Tricolour could have sparked disorder, court told
Waving an Irish tricolour at loyalist protesters and shouting "Up the 'RA" from a passing car could have sparked major public disorder, the High Court has heard.
Prosecutors said police were forced to intervene as up to 150 people surged towards the vehicle at a north Belfast flashpoint last month. Details emerged as bail was granted to a 38-year-old man accused of being behind the wheel of the Alfa Romeo and speeding off from pursuing officers.
Christopher Maxwell, of Centenary House in the city, faces charges of dangerous driving, having no insurance or licence, and carrying out a provocative act.
Banning him from going within a mile of the interface at Twaddell Avenue, Mr Justice Horner described the incident as "of the most ridiculous nature".
A PSNI helicopter was involved in tracking the car before Maxwell and co-accused Finatan Jude Geraghty, from Ivy Hill in Lisburn, were arrested on July 14.
At the time loyalists were in the area staging demonstrations over an Orange Order parade being banned from passing through the neighbouring Ardoyne district.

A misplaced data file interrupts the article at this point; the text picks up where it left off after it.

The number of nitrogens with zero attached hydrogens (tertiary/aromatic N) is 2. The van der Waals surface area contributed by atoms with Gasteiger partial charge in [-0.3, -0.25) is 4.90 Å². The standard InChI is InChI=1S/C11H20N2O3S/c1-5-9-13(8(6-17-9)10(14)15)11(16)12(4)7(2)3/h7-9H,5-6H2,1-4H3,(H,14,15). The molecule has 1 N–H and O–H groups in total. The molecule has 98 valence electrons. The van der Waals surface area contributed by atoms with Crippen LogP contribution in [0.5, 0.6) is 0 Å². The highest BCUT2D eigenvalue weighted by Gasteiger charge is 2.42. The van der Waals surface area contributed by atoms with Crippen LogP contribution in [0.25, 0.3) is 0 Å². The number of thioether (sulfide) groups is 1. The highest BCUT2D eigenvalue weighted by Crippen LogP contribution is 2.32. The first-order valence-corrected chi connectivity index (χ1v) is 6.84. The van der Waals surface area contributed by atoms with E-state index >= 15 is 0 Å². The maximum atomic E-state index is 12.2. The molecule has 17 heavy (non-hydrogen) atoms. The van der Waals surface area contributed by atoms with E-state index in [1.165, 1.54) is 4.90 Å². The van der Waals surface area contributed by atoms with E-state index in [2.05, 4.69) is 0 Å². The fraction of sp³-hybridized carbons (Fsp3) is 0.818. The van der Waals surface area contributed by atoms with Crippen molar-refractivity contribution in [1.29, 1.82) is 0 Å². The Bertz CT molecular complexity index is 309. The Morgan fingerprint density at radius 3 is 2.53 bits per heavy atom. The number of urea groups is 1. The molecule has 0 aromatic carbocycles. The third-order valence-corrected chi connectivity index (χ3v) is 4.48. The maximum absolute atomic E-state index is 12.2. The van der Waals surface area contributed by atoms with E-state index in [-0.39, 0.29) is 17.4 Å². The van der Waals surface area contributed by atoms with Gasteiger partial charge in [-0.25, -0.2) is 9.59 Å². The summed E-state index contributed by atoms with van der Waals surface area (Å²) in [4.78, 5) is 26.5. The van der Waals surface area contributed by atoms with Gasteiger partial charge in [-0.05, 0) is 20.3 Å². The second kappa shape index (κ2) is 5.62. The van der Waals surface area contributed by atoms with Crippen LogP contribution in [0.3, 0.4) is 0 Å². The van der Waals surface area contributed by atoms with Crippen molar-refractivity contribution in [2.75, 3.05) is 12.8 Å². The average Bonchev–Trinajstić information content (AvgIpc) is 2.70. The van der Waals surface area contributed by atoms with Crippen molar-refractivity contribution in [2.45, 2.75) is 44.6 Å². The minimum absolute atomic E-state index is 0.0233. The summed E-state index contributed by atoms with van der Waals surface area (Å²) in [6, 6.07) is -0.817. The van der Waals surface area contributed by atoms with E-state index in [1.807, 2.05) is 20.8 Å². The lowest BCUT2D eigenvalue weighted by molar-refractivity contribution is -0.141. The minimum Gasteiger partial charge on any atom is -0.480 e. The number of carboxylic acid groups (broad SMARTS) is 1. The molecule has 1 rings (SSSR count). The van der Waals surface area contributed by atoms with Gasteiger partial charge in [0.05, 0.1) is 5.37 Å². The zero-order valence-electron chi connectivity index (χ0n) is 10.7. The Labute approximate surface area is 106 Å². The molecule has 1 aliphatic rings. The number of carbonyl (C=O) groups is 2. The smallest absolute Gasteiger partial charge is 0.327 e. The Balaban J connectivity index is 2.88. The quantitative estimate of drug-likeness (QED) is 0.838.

Fiona O'Kane, prosecuting, claimed the car was driven towards them before Geraghty hung a tricolour out the passenger window. "As the vehicle passed the crowd of approximately 150 loyalist protesters the front seat passenger shouted out 'Up the 'RA' in a loud and clear manner," she alleged.
"It invoked them to be agitated and surge into the road.
"Police were concerned this could have resulted in very inflamed and severe public disorder had they not intervened because there's been tension in the area for some time." Despite officers using lights and sirens in a bid to stop the car it took off at speed, the court heard.
According to Mrs O'Kane the Alfa Romeo overtook and undertook traffic in a series of erratic manoeuvres. Both men were detained after the vehicle stopped on the Hannahstown Road.
Maxwell told police he had purchased the car three weeks previously and denied either seeing the flag being hung out of the window or hearing anything being shouted at the protesters, the court heard.
But Mr Justice Horner reflected: "I do have some difficulty with the suggestion he had no idea the co-accused had a tricolour in the car."